Also, there are people named `Imanuel. `Imanu means "with us" and El means "God", meaning "God is with us". No one claims people named `Imanuel are physical incarnations of God, as in "behold this person is God who is with us now in the flesh". It is absurd to say that this means that this verse is talking about God actually becoming a human. That idea is directly contrary to Torah and has been since the beginning of the world.

    Malki-Sedeq, also called Adon-Sedeq, was Shem. As of now, Kohanim are only of the descendants of Aharon. That is a basic fact of Torah, explicit in the Written Torah.

    Your 2 points that were supposed to reiterate what I said are not entirely accurate. I said that in order to maintain a believe in Yeshu, one must throw out halakhot. That means that if someone believes Yeshu is a divinity, the son of god or whatever, they're committing idolatry, a basic Torah violation. This is not a prohibition that is only expanded on in the Oral Torah.
    If they don't believe that, but they're at odds with Hhakhamei Israel.

    Peter, point three is in that Dawid had a promise. That promise isn't fulfilled in the pansy-man pacifist you worship, who wasn't even a paternal descendant of him. No goyim ravished and conquered, no restoration of Jewish supremacy throughout the world as it once existed. Much the opposite. Failed messiah.

    You're asking for a real debate, when you quote a translation and don't even speak or understand Hebrew. Think about that for a second.

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  6. Peter, I emailed you to have a private discussion between me and you. You replied to almost nothing I sent you in my initial email or two, and you posted one thing I wrote here for discussion. I thought it would be sincere, and you seemed so nice. But then you come out with this absurd game, using retarded tactics like making up "logical failures" only when you rephrase things to morph them into that. That is dishonest and nothing I will tolerate; and you pulled this first. I wasn't planning on it, I thought there could be actual conversation here, and that is what I wanted.

    You end your latest comment in a very obnoxious way. You don't speak Hebrew, and I do. I study Torah in Hebrew daily. I have much more of a grasp of it than you do. That is a fact, and don't be a fool to say "oh, you're so conceited". No way, there are lots of people around me who know Hebrew better, and understand Torah better than I do. I give to them their due respect, as you should someone who understands an important thing much better than you.

    If you were so honored to have someone in Israel commenting on your blog as you stated before - why do you pull these Greek translations and act as if I have no idea what these prophecies are saying. When I was still a Messianic and started learning some Hebrew, I kinda realized that I was guilty a bullshitting with this whole "alma" verse. It just doesn't mean virgin, and that's not what it is referring to at all. That attitude you displayed is haughty, and we both know that you know better.

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  7. A. Michael;

    How do you explain the annual event of the temple sacrifices not being accepted for the 40 years before it's destruction?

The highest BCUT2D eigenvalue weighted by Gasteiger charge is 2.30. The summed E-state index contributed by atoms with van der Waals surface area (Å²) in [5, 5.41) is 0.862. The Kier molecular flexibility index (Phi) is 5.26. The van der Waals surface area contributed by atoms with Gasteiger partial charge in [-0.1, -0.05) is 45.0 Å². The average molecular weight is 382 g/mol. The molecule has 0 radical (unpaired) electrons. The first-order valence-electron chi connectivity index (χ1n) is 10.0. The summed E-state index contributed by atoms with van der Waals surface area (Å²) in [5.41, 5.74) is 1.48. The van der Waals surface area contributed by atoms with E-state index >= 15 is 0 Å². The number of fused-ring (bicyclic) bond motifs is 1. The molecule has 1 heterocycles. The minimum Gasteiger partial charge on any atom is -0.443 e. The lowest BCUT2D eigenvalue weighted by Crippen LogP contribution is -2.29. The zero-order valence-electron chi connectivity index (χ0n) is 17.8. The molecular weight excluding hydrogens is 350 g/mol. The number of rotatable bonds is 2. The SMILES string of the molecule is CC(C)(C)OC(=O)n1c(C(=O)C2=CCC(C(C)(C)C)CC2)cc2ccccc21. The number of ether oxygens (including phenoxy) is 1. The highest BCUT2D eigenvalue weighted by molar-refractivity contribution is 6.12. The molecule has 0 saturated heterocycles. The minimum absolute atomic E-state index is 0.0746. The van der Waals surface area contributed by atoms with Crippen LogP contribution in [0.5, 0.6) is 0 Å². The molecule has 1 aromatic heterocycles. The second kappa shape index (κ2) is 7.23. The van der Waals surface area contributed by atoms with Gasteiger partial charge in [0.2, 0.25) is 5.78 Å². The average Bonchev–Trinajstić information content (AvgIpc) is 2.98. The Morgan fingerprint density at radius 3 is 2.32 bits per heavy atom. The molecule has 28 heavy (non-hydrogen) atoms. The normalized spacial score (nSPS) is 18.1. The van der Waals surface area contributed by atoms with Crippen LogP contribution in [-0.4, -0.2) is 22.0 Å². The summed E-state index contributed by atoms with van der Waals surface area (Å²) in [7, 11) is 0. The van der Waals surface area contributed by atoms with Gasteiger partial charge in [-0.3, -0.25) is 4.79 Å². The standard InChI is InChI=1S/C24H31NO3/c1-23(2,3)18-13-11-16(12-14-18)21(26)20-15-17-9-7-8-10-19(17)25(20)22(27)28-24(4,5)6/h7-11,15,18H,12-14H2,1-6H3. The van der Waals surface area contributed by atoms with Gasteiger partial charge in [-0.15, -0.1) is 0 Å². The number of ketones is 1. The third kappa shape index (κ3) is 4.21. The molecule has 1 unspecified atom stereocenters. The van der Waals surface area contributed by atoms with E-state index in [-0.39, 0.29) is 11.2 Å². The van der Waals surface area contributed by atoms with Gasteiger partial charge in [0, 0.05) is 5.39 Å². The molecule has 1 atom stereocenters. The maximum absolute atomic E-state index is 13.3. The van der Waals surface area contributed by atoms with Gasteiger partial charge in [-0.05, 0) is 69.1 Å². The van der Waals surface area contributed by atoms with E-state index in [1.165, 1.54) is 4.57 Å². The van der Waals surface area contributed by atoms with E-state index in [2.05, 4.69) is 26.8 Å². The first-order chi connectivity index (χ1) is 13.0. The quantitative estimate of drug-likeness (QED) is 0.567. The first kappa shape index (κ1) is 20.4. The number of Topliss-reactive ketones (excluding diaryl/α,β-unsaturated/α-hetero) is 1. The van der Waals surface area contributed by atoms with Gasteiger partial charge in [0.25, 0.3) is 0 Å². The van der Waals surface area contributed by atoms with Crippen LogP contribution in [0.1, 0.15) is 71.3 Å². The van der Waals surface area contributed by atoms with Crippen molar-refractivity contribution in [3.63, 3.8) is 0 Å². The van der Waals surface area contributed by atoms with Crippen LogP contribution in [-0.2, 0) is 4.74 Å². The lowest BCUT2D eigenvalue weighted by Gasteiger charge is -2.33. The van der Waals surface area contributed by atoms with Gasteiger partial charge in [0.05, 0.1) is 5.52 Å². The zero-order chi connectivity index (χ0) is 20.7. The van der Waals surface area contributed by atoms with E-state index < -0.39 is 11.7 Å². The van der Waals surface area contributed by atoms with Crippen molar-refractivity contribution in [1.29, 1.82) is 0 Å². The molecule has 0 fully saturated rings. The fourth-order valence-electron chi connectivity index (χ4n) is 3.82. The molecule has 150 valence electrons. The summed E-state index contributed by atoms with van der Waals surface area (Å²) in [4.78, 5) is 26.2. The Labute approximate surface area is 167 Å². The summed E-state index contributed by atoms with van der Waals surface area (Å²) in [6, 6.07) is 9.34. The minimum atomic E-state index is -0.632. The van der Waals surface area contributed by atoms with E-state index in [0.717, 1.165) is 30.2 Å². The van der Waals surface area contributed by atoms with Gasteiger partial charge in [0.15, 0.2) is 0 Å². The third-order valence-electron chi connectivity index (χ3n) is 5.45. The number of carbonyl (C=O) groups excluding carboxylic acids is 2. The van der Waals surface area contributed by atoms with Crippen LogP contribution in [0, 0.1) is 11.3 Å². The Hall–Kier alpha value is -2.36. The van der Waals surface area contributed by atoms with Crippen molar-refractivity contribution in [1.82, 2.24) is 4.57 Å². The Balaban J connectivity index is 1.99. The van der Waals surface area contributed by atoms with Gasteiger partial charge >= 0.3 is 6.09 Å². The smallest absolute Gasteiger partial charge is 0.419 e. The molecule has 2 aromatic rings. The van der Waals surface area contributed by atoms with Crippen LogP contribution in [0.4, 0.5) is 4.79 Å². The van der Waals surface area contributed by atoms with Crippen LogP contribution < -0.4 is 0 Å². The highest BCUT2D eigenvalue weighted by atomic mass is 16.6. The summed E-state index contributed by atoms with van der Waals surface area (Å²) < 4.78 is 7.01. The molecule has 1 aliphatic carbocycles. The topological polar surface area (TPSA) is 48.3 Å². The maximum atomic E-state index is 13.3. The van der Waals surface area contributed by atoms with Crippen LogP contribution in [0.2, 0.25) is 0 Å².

As mentioned in the Talmud, not mind you, the New Testament, so no bias of the early followers here;

    "Our rabbis taught: During the last forty years before the destruction of the Temple the lot ['For the Lord'] did not come up in the right hand; nor did the crimson-colored strap become white; nor did the western most light shine; and the doors of the Hekel [Temple] would open by themselves" (Soncino version, Yoma 39b)."

    What did the Jewish nation do in 30 CE to merit such a change at Yom Kippur? By some accounts, on April 5, 30 CE (i.e., on the 14th of Nisan, the day of the Passover sacrifice) the Messiah, Yeshua, was cut off from Israel, himself put to death as a sacrifice for sin. To this event there is a transference of the atonement now no longer achieved through the two goats as offered at Yom Kippur.

    At this time, a small, Jewish fellowship followed a man who proclaimed His death would be an atonement for sin, and he was put to death in the same year the temple sacrifices lost their efficacy.

    Is this merely a coincidence?

    I think not.

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  8. Guess what, anonymous. There are a few Yeshus in the Talmud, some are different people. One lived decades before the first century CE and one around the second century. None of them are the Yeshu of the NT. That is a made up narrative taking some Messianic figures from around the time and meshing them with the sun god narrative. You'll see the same sun god of various different civilizations in history had key points, like they walked on water, were man-gods born of virgins, got tempted in a wilderness, did all sorts of miracles, died and ascended into heaven, etc, etc, etc. Are those coincidences? I think not.

    The Roman exile occurred because not enough Babylonian Jews returned to Israel. But that is none of your business, given that you are likely a goy and if not, a shmadnik Jew.

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  9. A. Michael,

    You did not address my point. The passage I referenced from the Talmud, doesn't mention Yeshua by name.

    It's the inference of the point I am trying to make. The Talmud records that 40 years before the destruction of the Temple, the sacrifices were no longer accepted.